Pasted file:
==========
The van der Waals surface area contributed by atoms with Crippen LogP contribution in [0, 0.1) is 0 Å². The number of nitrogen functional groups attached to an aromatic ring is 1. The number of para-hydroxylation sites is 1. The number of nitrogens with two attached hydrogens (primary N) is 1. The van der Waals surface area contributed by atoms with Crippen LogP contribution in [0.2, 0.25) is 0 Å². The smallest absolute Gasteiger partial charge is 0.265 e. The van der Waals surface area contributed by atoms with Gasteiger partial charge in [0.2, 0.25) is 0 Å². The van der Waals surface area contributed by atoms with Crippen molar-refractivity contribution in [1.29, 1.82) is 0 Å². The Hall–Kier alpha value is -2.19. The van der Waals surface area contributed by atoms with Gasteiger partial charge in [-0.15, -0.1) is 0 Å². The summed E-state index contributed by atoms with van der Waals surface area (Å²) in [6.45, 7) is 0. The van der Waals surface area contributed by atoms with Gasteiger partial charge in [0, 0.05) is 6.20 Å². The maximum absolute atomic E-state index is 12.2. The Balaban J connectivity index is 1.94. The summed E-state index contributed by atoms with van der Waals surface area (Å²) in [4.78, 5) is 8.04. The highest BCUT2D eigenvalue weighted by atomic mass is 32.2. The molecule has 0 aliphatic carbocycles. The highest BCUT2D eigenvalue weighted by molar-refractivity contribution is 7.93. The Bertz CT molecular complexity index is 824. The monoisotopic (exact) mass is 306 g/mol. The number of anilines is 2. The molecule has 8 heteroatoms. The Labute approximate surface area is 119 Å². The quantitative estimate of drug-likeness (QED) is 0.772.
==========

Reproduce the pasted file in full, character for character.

The van der Waals surface area contributed by atoms with Crippen LogP contribution in [0, 0.1) is 0 Å². The number of nitrogen functional groups attached to an aromatic ring is 1. The number of para-hydroxylation sites is 1. The number of nitrogens with two attached hydrogens (primary N) is 1. The van der Waals surface area contributed by atoms with Crippen LogP contribution in [0.2, 0.25) is 0 Å². The smallest absolute Gasteiger partial charge is 0.265 e. The van der Waals surface area contributed by atoms with Gasteiger partial charge in [0.2, 0.25) is 0 Å². The van der Waals surface area contributed by atoms with Crippen molar-refractivity contribution in [1.29, 1.82) is 0 Å². The Hall–Kier alpha value is -2.19. The van der Waals surface area contributed by atoms with Gasteiger partial charge in [-0.15, -0.1) is 0 Å². The summed E-state index contributed by atoms with van der Waals surface area (Å²) in [6.45, 7) is 0. The van der Waals surface area contributed by atoms with Gasteiger partial charge in [0, 0.05) is 6.20 Å². The maximum absolute atomic E-state index is 12.2. The Balaban J connectivity index is 1.94. The summed E-state index contributed by atoms with van der Waals surface area (Å²) in [4.78, 5) is 8.04. The highest BCUT2D eigenvalue weighted by atomic mass is 32.2. The molecule has 0 aliphatic carbocycles. The highest BCUT2D eigenvalue weighted by molar-refractivity contribution is 7.93. The Bertz CT molecular complexity index is 824. The monoisotopic (exact) mass is 306 g/mol. The number of anilines is 2. The molecule has 8 heteroatoms. The Labute approximate surface area is 119 Å². The quantitative estimate of drug-likeness (QED) is 0.772.